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5 Smart Charitable Giving Strategies This Holiday Season

| December 15, 2022

5 Smart Charitable Giving Strategies This Holiday Season

The past year has been especially challenging for most investors.

Even so, there are those who choose to remain faithful to the causes that are important to them. It is also a time when churches and non-profits might be experiencing urgent needs.

The following 5 smart charitable giving strategies are taken from a recent article by Michael Musak of Avantax and highlight tax benefits that might be helpful in support of your philanthropic pursuits.

1. Select the Right Asset To Give

How it works: Consider a donation of long-term appreciated stock (i.e., held for greater than one year) to charity via a donor-advised fund in lieu of cash. May work well for: Investors with long-term appreciated stock where the current value is significantly higher than when it was purchased. Potential benefits: Tax benefits may include a tax deduction for the fair market value of the contribution and elimination of the capital gains tax and Medicare surtax that is otherwise incurred on the sale of the stock. This assumes all realized gains are subject to the maximum federal long-term capital gain tax rate of 20% and the potential of Medicare surtax of 3.8%. This does not account for state or local taxes, if any.

2. When Rebalancing a Portfolio, Consider Donating Appreciated Positions

How it works: Rather than selling appreciated positions to rebalance a portfolio, an investor can make a charitable gift of the long-term appreciated asset via a donor-advised fund. May work well for: Portfolios that have become increasingly exposed to stock market corrections or fallen out of alignment with investment goals. Potential benefits: Investors may be eligible to take a tax deduction for the fair market value of the asset and eliminate the capital gain tax and Medicare surtax.

3. Divest Privately Held Interests via a Donor-Advised Fund

How it works: Donate a portion or all non-publicly traded held interests to a charity prior to divestiture. Note that timing is important as the donation must occur before the sale of the asset and the donor needs a third-party independent valuation.

May work well for: Portfolios that hold a family business, S corporation shares, or cryptocurrency, restricted stock, and some alternative investments. Potential benefits: Not only is it possible to minimize capital gains exposure under this strategy, but it also may allow for a tax deduction for the current fair market value of the donated assets, rather than the original cost basis a private foundation must use.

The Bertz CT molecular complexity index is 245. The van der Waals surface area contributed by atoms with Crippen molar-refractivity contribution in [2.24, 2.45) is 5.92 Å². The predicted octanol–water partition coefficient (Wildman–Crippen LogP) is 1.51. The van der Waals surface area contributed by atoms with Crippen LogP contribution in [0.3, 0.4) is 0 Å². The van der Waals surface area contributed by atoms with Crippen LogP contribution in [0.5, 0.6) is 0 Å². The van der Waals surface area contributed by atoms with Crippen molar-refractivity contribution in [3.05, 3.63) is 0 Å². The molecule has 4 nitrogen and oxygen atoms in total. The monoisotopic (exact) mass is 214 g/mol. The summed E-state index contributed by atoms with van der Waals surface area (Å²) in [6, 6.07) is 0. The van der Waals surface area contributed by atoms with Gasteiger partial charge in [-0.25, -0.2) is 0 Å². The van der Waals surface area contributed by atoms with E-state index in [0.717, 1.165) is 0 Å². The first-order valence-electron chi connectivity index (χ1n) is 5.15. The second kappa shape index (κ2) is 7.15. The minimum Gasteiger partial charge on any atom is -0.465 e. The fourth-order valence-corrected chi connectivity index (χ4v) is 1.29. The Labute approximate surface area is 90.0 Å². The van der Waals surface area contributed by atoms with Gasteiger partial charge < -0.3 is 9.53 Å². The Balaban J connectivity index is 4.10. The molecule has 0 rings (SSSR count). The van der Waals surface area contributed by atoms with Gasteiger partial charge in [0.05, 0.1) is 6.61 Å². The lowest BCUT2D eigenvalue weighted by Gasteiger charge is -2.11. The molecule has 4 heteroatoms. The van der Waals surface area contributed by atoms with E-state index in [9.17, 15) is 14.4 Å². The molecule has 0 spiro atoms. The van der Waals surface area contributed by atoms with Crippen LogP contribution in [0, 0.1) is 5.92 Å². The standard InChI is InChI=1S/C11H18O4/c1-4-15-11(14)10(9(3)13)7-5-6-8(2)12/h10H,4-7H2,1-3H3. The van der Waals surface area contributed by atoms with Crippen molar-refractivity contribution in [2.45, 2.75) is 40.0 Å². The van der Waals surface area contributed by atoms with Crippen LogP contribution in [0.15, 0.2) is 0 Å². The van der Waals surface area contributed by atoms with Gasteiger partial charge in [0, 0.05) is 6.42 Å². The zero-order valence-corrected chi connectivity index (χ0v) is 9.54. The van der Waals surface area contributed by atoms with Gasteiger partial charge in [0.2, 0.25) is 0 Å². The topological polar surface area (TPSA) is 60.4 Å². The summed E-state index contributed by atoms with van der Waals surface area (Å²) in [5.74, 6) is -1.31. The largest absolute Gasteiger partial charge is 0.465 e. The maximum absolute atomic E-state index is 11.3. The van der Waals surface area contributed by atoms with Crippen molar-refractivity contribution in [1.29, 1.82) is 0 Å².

4. Elect Charitable Contributions to Offset a High-Income Year

How it works: A “bunching” strategy may reduce taxable income. By frontloading multiple years of charitable giving in one year, you may be able to bypass the itemization threshold and then elect the standard deduction in subsequent years. May work well for: Those on the threshold of a higher tax bracket or with higher income than expected in the future, especially for a unique event (e.g., a financial windfall or work bonus) that is not anticipated to repeat. Potential benefits: This strategy can reduce taxable income in a given calendar year. When paired with a donor-advised fund, it establishes a charitable “nest egg” that can grow tax-free and support giving now and in the future.

5. During Roth Conversions, Offset Increased Taxable Income With a Charitable Contribution

How it works: When a Roth conversion triggers a taxable event, a charitable gift in the same tax year may offset taxable income. May work well for: This approach is well suited for those with long investment timelines (over five years) and those who expect higher taxes in the future. (Keep in mind if you are considering making a qualified charitable distribution (QCD) from an IRA account, remember some charities are not eligible recipients. This includes donor-advised funds, private foundations and supporting organizations as described in IRC Section 509(a)(3).) Also those who have inherited an IRA and must withdraw the assets within 10 years of the death of the original account holder. Potential benefits: The charitable deduction can offset the increase in taxable income triggered by the conversion.

Visit “ask a question” if you would like more information about these or other strategies that could result in tax savings.